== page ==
DB-Description and Template architecture

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When speaking of "reporting" we mean the process that data which comes from a database or has been calculated is merged with the text and layout objects stored in a report template to create a new document. Already the basis version of TextDynamic has a powerful method to mix text and data, called mail merge. In contrast to this easy to use method the "reporting" we talk about here allows that areas of the report template can be looped for each row in the input data which is typically the result of a database query.


Using the "Token to Template Conversion" it is possible to create powerful templates which can be used to create complicated documents. But since it is based on simple text it does not offer, apart from syntax highlighting, much possibilities to detect errors in a template (for example a data field defined by a sub query is used outside of the group which enumerates the records in this query).


To be able to detect such errors it is required for the editor to know the underlying database structure. Since TextDynamic does not implement database access (except for DAO) the structure must be made known using a special description, the "DB-Description".


To make it possible


Of course the looping allows recursion to work with relationally organized data.


Example of a customer organization application:


We need a database with two tables, one table contains the names and addresses of the customers of a company. Each customer has a unique number: "CUST_ID".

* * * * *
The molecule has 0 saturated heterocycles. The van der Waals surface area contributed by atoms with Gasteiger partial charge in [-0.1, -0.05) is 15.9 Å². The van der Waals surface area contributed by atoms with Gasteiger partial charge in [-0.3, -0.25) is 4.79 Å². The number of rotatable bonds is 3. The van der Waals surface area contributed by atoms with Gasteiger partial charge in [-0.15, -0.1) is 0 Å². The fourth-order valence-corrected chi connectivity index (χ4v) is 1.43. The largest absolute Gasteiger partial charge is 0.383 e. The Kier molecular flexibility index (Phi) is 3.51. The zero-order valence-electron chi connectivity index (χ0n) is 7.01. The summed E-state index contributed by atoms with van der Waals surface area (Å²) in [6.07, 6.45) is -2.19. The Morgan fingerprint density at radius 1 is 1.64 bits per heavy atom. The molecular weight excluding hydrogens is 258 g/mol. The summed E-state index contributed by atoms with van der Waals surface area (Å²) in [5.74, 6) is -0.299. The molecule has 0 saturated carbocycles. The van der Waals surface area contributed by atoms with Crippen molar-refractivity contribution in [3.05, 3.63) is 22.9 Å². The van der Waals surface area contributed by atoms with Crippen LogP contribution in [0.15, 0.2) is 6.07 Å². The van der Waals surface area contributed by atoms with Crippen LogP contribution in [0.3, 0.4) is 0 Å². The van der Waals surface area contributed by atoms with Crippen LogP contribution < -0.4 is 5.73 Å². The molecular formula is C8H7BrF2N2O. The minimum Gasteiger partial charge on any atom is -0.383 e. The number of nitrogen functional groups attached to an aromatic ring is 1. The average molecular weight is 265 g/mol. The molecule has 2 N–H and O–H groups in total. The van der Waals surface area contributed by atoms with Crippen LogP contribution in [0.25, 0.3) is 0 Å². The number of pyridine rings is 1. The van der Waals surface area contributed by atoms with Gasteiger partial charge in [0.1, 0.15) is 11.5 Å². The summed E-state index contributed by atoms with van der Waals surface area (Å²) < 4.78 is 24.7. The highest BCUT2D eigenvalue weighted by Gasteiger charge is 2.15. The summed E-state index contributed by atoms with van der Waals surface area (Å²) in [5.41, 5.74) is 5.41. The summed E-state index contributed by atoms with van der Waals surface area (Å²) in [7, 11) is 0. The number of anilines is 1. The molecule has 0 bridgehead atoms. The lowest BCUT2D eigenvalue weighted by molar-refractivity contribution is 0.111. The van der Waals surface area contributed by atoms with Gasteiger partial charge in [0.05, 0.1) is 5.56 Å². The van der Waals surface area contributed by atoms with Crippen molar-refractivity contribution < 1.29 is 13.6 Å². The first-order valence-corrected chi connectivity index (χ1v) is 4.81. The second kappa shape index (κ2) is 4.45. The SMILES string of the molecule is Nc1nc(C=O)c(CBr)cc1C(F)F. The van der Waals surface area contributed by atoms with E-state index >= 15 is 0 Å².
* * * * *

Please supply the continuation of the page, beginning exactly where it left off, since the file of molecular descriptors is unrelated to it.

The second table contains all orders received by the sales department. To identify that a certain order was placed by a certain customer the (lookup-)field CUST_ID receives the value of the field CUST_ID found in the first table, the customer table.





In a real application we would need additional tables to group orders by dates, to store received payments, to cancel orders and so on. But we want to keep things simple, only show the basic concepts.


Creating the data input form for the two tables would be fairly simple, but the code which creates and prints the invoice can be tricky.


TextDynamic simplifies this problem for you by separating the necessary tasks into several steps.


(a) DB-Description (XML)


Collect the required fields from the involved tables and add into virtual groups.


What is done here is basically the creation of a XML structure which represents the graphic above. In this step you also add group variables which are used to sum up values to create totals.


The XML DB-Description can be edited as text and loaded into TextDynamic or you can use a special API to build the template. We added a feature to auto create such a template from DAO compatible databases, such as MS Access. (See Example)


The DB-Description is maintained by the IWPReporter interface.


(b) Template (RTF with extensions)


From the XML structure created in (a) TextDynamic can create and maintain a raw reporting template.

The devloper can now format this template, add or remove fields and text.

You can also enable the end users to adjust the reporting template to their needs.

An external application is not required for this, all is done with TextDynamic.


(c) Events used to retrieve and locate data


Create the necessary programming logic to provide the data for the groups. Usually you will create SQL queries for the inner groups each time one row of the outer group is processed. (Although SQL allows the GROUPBY mode in the SELECT method, we recommend to execute multiple SQL statements for the inner groups. So you have more control over the ordering of the rows and deeper nesting levels are no problem)



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